Two case studies are presented at the end of the text that covers the end-to-end model of the protocols. Authors also discuss a number of competing protocols that have come out of various Web services standard committees, and why each one is needed. Future trends in Web services is the last topic discussed in the text with a brief talk of Web semantics.
All and all, this is a great book on Web service protocols - the topics are easy to read and follow - something that each and everyone one of us involved with Web services can use given the number of protocols and standards that are out there.
It is a very interesting book so that it introduces to the reader in all the concepts and technologies involved in the Web Services focusing it towards a services oriented architecture.
It does not get to be a complete book on SOA, tries it either, but it provides good bases.
What makes very interesting to the book is that each concept and architecture introduce it very correctly and later makes one more an approach more technical, with examples of code, or definitions.
Everything and not to be a complete guide if who provides a very ample vision and detailed enough, so that the reader concretely knows that he is being spoken at every moment and he knows by where must extend its knowledge.
He lays the way to the knowledge of the technologies implied in the Web Services.
A very special chapter is of the BPEL where aside from introducing conceptually it gives it a good technical introduction providing to the reader the technical foundations to know the BPEL and power to confront a following deeper learning of the matter of more comfortable form.
It provides the necessary keys and concepts, as well as a general vision, allowing a later learning of the matters that interest easily but.
It is a book that nowadays is updated with the technologies that treatment.
Recommended for a very good conceptual and technical introduction to the Web Services, of form independently and like tool of SOA.
Part 1 - Introduction: Service-Oriented Architectures; Background; Web Services: A Realization of SOA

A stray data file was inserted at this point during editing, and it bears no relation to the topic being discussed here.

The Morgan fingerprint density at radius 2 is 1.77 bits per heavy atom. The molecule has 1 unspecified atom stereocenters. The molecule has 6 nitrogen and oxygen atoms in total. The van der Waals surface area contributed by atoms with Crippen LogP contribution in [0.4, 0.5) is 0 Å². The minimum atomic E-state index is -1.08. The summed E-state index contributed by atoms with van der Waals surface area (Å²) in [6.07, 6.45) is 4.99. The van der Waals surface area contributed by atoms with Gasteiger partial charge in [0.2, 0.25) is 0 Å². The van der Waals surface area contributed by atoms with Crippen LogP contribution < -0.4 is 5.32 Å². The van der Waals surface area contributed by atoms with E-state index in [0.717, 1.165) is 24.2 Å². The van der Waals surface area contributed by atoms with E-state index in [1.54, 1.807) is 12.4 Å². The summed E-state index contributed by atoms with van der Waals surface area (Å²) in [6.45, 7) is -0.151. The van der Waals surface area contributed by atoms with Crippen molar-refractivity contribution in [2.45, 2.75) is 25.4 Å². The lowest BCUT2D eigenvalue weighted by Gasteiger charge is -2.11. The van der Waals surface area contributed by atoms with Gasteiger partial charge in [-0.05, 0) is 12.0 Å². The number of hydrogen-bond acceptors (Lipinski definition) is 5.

Part 2 - Messaging Framework: SOAP; Web Services Addressing
Part 3 - Describing Metadata: Web Services Description Language (WSDL); Web Services Policy
Part 4 - Discovering Metadata: Universal Description, Discovery, and Integration (UDDI); Web Services Metadata Exchange
Part 5 - Reliable Interaction: Reliable Messaging; Transactions
Part 6 - Security: Security; Advanced Security
Part 7 - Service Composition: Modeling Business Processes: BPEL
Part 8 - Case Studies: Car Parts Supply Chain; Ordering Service Packs
Part 9 - Conclusion: Futures; Conclusion; References; Index
It used to be you only needed to know a few basic things about web services, like WSDL, SOAP, and maybe UDDI. But now there's a whole new slew of standards and acronyms for web services, usually starting with WS- (WS-Policy, WS-Addressing, and so forth). The first step you need to take is to figure out what the new standards are and how they fit into the overall picture. The authors do a good job of this in the book. They present an architectural diagram that shows the whole SOA stack of where each piece fits. Then they have each "part" of the book cover the current and new web services standards that fit in that area. For instance, when you read the section on discovering metadata, you'll get the explanation of both UDDI (the common current standard) as well as coverage on WS-MetadataExchange, which is where things are going. That combination of current and future standards makes for a strong understanding of the technology as well as the opportunity to compare and contrast quite easily.
This isn't a book I'd recommend to someone who wants an in-depth understanding of any single standard that's covered. The information is just detailed enough to give a system architect the skills they need to design an application using the technologies, but not enough to answer all the "how do you glue this to that" questions a coder would ask. But I'd still recommend it to the coder and the architect so that they'd learn what it is they don't know, and learn how to frame all the details in their further studies.
Good material, and one of the more current and up-to-date titles out there...